Mail, contacts and calendar are the main applications that people use on their phones, and the palm pre plus does a nice job of integrating these. I’m a Google woman myself, so I entered my Google log in under the contacts area and all my Google contacts appear by magic. I can also connect to Facebook, LinkedIn and Yahoo, so that I have ready access to almost anyone. You can, of course, add your own contacts. Because I’d entered a Google account, it automatically used that information for calendaring and mail, which was really nice. The Calendar looks nice on the phone. I especially like the feature of showing free time, squished up accordion-like (see picture below). Mail is also easy to read. You can scroll through the inbox or read one message at a time, with arrows that take you back and forth. In addition, I was able to use Google talk from my phone, which worked really nicely and was fun to use as opposed to SMS.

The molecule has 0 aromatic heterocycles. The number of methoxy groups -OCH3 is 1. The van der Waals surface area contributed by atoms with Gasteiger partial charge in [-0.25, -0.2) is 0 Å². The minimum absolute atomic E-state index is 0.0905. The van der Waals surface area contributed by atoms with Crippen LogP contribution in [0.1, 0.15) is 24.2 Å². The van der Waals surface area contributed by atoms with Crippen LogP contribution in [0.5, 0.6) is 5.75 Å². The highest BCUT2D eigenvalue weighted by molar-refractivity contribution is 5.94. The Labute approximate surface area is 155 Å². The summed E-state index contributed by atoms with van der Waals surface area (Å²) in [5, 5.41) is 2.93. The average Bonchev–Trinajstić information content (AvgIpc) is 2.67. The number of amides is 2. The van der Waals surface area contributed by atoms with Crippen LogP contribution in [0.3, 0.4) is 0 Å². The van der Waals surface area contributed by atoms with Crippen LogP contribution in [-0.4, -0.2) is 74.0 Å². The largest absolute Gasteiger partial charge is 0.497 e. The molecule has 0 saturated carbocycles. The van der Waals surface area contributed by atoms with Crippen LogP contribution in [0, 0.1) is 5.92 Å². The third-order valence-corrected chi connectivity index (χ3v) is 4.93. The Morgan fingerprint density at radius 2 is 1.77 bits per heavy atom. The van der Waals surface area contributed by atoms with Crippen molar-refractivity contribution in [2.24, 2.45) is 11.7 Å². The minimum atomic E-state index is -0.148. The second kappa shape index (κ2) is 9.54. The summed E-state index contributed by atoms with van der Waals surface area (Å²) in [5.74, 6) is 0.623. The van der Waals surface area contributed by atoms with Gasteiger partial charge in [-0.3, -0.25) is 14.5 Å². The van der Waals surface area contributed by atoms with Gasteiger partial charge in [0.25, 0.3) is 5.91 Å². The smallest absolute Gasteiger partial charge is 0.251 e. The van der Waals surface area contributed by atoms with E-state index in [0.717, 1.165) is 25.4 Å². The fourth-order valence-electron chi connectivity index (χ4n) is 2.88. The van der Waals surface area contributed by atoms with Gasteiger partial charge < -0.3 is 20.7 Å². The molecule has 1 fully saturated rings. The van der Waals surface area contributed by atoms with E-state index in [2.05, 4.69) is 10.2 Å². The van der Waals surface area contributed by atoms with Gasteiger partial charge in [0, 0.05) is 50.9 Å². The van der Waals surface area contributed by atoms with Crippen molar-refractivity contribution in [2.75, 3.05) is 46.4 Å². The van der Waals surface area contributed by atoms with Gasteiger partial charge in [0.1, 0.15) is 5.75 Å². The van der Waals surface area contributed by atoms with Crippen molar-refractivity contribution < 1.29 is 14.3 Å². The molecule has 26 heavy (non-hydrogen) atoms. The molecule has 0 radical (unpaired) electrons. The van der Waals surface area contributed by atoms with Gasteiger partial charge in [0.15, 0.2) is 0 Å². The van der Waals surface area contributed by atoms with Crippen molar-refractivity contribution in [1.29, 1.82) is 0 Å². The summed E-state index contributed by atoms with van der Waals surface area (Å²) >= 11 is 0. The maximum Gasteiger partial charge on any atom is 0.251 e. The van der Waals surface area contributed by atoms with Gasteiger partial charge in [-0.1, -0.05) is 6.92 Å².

The web browser on this phone is very nice. It’s much faster than any mobile browser I’ve used so far. My site here loaded quite quickly and came through very clearly. Mobile sites look especially nice. The text is large enough to read (it can be made bigger by zooming in). Images load quickly. It’s a nice experience overall.
Like other touch-screen phones, there are apps for the Palm Pre Plus. A few are included, but there are many more to choose from in the catalog. Many of the same applications that are available for the iPhone are available for the Palm Pre. There are productivity apps, games, books, newspaper apps and radio apps. And of course, there’s YouTube. There are definitely plenty to choose from. You won’t feel deprived.